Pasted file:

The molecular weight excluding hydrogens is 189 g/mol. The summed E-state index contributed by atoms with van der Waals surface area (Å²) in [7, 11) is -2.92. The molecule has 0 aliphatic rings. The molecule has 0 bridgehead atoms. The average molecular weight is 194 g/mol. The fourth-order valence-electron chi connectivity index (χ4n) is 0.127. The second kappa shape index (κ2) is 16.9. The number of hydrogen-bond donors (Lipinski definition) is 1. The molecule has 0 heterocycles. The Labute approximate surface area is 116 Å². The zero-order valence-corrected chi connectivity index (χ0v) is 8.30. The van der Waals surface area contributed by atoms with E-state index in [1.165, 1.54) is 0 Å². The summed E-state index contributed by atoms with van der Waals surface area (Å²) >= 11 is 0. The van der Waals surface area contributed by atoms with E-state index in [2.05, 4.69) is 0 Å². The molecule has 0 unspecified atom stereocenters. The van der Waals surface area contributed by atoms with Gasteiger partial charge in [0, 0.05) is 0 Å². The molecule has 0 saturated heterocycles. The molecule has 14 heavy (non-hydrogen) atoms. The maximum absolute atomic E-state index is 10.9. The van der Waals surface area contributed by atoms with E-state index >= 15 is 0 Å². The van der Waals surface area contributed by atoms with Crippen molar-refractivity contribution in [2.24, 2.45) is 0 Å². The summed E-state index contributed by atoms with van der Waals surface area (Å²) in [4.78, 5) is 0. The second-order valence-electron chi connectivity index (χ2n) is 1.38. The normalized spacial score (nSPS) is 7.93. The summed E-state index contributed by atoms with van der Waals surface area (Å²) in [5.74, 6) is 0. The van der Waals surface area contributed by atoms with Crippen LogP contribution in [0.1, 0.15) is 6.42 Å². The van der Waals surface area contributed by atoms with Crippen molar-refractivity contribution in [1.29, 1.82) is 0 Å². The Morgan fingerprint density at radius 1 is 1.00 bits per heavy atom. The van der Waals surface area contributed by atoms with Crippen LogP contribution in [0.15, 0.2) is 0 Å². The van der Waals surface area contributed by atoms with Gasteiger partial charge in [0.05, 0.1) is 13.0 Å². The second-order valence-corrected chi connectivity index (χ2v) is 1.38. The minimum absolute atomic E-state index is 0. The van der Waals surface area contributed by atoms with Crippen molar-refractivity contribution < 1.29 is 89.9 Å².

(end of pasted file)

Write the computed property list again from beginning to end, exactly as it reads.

The molecular weight excluding hydrogens is 189 g/mol. The summed E-state index contributed by atoms with van der Waals surface area (Å²) in [7, 11) is -2.92. The molecule has 0 aliphatic rings. The molecule has 0 bridgehead atoms. The average molecular weight is 194 g/mol. The fourth-order valence-electron chi connectivity index (χ4n) is 0.127. The second kappa shape index (κ2) is 16.9. The number of hydrogen-bond donors (Lipinski definition) is 1. The molecule has 0 heterocycles. The Labute approximate surface area is 116 Å². The zero-order valence-corrected chi connectivity index (χ0v) is 8.30. The van der Waals surface area contributed by atoms with E-state index in [1.165, 1.54) is 0 Å². The summed E-state index contributed by atoms with van der Waals surface area (Å²) >= 11 is 0. The van der Waals surface area contributed by atoms with E-state index in [2.05, 4.69) is 0 Å². The molecule has 0 unspecified atom stereocenters. The van der Waals surface area contributed by atoms with Gasteiger partial charge in [0, 0.05) is 0 Å². The molecule has 0 saturated heterocycles. The molecule has 14 heavy (non-hydrogen) atoms. The maximum absolute atomic E-state index is 10.9. The van der Waals surface area contributed by atoms with E-state index >= 15 is 0 Å². The van der Waals surface area contributed by atoms with Crippen molar-refractivity contribution in [2.24, 2.45) is 0 Å². The summed E-state index contributed by atoms with van der Waals surface area (Å²) in [4.78, 5) is 0. The second-order valence-electron chi connectivity index (χ2n) is 1.38. The normalized spacial score (nSPS) is 7.93. The summed E-state index contributed by atoms with van der Waals surface area (Å²) in [5.74, 6) is 0. The van der Waals surface area contributed by atoms with Crippen LogP contribution in [0.1, 0.15) is 6.42 Å². The van der Waals surface area contributed by atoms with Crippen molar-refractivity contribution in [1.29, 1.82) is 0 Å². The Morgan fingerprint density at radius 1 is 1.00 bits per heavy atom. The van der Waals surface area contributed by atoms with Crippen LogP contribution in [0.15, 0.2) is 0 Å². The van der Waals surface area contributed by atoms with Gasteiger partial charge in [0.05, 0.1) is 13.0 Å². The second-order valence-corrected chi connectivity index (χ2v) is 1.38. The minimum absolute atomic E-state index is 0. The van der Waals surface area contributed by atoms with Crippen molar-refractivity contribution < 1.29 is 89.9 Å².